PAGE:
Exercise Is excessive exercise harmful?

While consistent, moderate exercise improves physical and mental health, excessive exercise can be harmful. People with a predisposition toward certain anxiety disorders may develop exercise addiction and this can be harmful in itself.

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Exercise is now seen as a potential healing too from mental health disorders, depression and so many other ailments. Evidence has shown that exercise and physical activity can alleviate or help manage symptoms of the two most common disorders—anxiety and depression.

While consistent, moderate exercise improves physical and mental health, excessive exercise can be harmful. People with a predisposition toward certain anxiety disorders may develop exercise addiction and this can be harmful in itself.

So how can you know if you are addicted to exercise?  Signs and symptoms include the following:

  • Exercise becomes the most important activity in life.

  • Exercise is used “like a drug” to alter mood, at the expense of physical health and of meeting other obligations.

  • More and more exercise is required.

  • Withdrawal is experienced if exercise stops.

  • Exercise creates conflict in other areas of life.

  • Even after excessive behavior is controlled, risk of relapse is high.

  • Even in the face of detrimental effects, excessive exercisers will continue to exercise. Excessive exercisers may miss out on promotions at work or lose jobs, or damage their relationships as the result of their excessive exercise. Strikingly, excessive exercisers will sometimes exercise in the face of physical damage, even recent bone fractures. In extreme cases, excessive exercisers will remove casts from their ankles or feet in order to continue to exercise.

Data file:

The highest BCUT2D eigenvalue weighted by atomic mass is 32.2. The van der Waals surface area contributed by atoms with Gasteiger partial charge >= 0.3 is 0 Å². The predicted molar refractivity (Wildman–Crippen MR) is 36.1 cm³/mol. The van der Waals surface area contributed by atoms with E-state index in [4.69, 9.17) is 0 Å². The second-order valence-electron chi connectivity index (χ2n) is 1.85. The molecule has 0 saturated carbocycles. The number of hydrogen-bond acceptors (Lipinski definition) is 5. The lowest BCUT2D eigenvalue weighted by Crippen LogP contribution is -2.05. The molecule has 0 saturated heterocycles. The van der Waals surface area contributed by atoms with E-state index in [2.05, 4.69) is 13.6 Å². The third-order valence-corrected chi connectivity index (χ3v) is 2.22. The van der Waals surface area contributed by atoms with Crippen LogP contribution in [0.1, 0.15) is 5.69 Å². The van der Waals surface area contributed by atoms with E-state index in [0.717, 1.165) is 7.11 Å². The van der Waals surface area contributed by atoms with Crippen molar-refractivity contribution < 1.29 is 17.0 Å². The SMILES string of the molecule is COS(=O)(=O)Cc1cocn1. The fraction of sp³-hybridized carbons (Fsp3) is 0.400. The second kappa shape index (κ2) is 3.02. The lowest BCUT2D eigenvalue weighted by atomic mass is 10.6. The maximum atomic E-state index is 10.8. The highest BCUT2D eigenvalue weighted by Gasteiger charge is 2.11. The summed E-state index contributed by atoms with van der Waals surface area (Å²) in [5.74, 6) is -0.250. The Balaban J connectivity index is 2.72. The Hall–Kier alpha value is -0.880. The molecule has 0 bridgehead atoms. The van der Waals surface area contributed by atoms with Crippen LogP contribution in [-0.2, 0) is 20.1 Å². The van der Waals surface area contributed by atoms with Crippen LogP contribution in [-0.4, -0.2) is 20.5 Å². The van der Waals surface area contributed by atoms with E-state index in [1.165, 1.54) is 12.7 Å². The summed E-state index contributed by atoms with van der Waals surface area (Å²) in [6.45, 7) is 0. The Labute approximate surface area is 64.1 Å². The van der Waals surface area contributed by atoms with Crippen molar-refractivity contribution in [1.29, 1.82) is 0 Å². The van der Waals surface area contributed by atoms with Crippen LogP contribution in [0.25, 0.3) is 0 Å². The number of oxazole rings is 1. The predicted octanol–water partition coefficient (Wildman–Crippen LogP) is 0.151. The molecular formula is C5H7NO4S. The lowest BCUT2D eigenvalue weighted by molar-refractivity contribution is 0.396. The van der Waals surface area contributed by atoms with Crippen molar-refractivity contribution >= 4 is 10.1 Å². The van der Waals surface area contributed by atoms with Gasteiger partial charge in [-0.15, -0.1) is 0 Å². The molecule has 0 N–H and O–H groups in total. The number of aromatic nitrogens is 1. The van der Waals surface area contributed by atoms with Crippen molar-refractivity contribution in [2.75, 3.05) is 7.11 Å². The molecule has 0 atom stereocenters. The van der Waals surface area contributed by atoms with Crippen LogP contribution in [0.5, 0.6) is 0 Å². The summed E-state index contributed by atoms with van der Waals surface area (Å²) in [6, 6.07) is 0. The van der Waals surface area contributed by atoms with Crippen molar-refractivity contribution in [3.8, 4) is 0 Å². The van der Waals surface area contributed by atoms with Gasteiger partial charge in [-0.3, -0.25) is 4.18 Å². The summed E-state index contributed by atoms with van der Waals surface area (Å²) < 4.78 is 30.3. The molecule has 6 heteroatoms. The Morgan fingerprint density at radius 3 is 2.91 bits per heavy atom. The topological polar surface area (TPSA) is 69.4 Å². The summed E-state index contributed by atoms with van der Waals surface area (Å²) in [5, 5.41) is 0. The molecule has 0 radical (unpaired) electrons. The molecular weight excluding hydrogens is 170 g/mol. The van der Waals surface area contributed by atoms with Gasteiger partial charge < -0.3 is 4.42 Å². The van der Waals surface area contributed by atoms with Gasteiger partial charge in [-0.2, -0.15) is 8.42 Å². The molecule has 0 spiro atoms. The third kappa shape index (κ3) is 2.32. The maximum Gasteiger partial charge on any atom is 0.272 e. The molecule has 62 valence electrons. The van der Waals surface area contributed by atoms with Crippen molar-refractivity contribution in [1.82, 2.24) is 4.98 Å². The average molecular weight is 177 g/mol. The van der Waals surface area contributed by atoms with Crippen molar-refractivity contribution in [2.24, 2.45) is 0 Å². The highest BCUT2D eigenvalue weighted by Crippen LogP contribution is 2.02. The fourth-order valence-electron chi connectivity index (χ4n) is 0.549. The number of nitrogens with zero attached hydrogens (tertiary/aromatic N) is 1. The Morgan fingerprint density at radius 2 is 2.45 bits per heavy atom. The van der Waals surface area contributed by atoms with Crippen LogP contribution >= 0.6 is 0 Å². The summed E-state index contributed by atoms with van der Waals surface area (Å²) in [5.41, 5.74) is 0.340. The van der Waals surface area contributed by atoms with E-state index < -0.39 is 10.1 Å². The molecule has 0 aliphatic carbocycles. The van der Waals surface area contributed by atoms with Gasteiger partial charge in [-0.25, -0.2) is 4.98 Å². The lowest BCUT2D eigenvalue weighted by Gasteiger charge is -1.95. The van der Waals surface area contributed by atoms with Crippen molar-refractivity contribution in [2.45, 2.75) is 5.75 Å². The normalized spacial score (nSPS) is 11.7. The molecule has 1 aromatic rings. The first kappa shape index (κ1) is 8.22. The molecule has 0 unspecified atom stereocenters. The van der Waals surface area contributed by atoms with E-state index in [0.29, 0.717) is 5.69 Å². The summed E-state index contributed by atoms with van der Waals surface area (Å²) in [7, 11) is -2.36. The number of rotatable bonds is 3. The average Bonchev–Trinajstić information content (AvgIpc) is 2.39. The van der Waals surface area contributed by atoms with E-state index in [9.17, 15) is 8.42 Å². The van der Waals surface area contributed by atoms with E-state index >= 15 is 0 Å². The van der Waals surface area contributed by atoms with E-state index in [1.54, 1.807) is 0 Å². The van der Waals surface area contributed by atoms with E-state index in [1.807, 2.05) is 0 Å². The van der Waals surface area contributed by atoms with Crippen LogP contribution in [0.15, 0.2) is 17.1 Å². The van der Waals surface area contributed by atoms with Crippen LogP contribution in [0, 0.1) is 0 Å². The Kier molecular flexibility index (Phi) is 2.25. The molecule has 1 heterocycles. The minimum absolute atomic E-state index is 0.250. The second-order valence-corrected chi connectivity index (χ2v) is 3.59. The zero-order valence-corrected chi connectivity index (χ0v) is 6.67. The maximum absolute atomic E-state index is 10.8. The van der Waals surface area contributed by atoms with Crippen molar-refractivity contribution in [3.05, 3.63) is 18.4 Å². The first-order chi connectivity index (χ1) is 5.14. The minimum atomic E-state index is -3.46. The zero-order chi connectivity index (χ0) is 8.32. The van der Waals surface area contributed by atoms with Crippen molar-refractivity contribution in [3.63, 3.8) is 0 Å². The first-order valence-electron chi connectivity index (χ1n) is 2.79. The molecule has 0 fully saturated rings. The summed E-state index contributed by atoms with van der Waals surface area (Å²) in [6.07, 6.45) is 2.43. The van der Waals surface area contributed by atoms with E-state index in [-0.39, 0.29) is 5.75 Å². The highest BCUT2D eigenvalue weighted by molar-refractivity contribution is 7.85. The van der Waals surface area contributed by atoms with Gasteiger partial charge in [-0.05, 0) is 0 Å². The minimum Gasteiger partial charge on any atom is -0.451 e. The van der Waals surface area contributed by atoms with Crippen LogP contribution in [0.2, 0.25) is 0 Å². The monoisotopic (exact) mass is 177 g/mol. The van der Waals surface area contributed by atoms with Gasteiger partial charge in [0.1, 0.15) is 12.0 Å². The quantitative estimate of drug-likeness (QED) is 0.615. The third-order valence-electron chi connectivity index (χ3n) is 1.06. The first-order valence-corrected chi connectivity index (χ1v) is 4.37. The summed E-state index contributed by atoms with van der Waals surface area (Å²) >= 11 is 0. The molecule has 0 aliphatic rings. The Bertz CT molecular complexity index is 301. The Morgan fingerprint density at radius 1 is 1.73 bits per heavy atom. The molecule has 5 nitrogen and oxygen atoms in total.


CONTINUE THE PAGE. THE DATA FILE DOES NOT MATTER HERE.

Treatment of Excessive Exercising

The treatment of excessive exercising is very simple. It is very important, to abstain from any exercise at all for some period of time. This will increase the excessive exerciser’s anxiety, but it also allows them to identify the psychological underpinnings associated with excessive exercise.

After a period of abstinence from exercise, the next phase of treatment is to identify and challenge errors in thinking and cognitive distortions around exercise. This technique allows patients to identify exercise as a way of purging calories or emotions. Once they realize this, they often can see the need to change.

Once an excessive exerciser has been able to work through, identify and begin to successfully challenge these symptoms, then it is time to re-institute exercise “Cardio” or “calorie burning” activities typically present the most anxiety, therefore excessive exercisers are initially reintroduced to low activity (walking) and non-cardio exercise (typically weight training). With a therapist present, the patient processes thoughts feelings and urges to go faster or for a longer duration or to increase their heart rate. Reintroducing exercise in a controlled way is often times very helpful.

Reintroducing cardiovascular exercises in terms of running, swimming, and cycling should be done under the guidance of a certified exercise physiologist. During these activities, excessive exercisers should be asked to identify and resist their urges to increase the intensity of their workout. This also allows the patient to get a sense of accomplishment if they can resist urges in the setting that they have in the past engaged in compulsive behaviors.

When an excessive exerciser is able to start to take control their activities, they develop an exercise plan, similar to a meal plan that might be used nutritionally. The patient is asked to create a weekly exercise plan in terms of types of activities, duration, where the exercises occur and under whose supervision. This plan is very important and should be carried out all the time.

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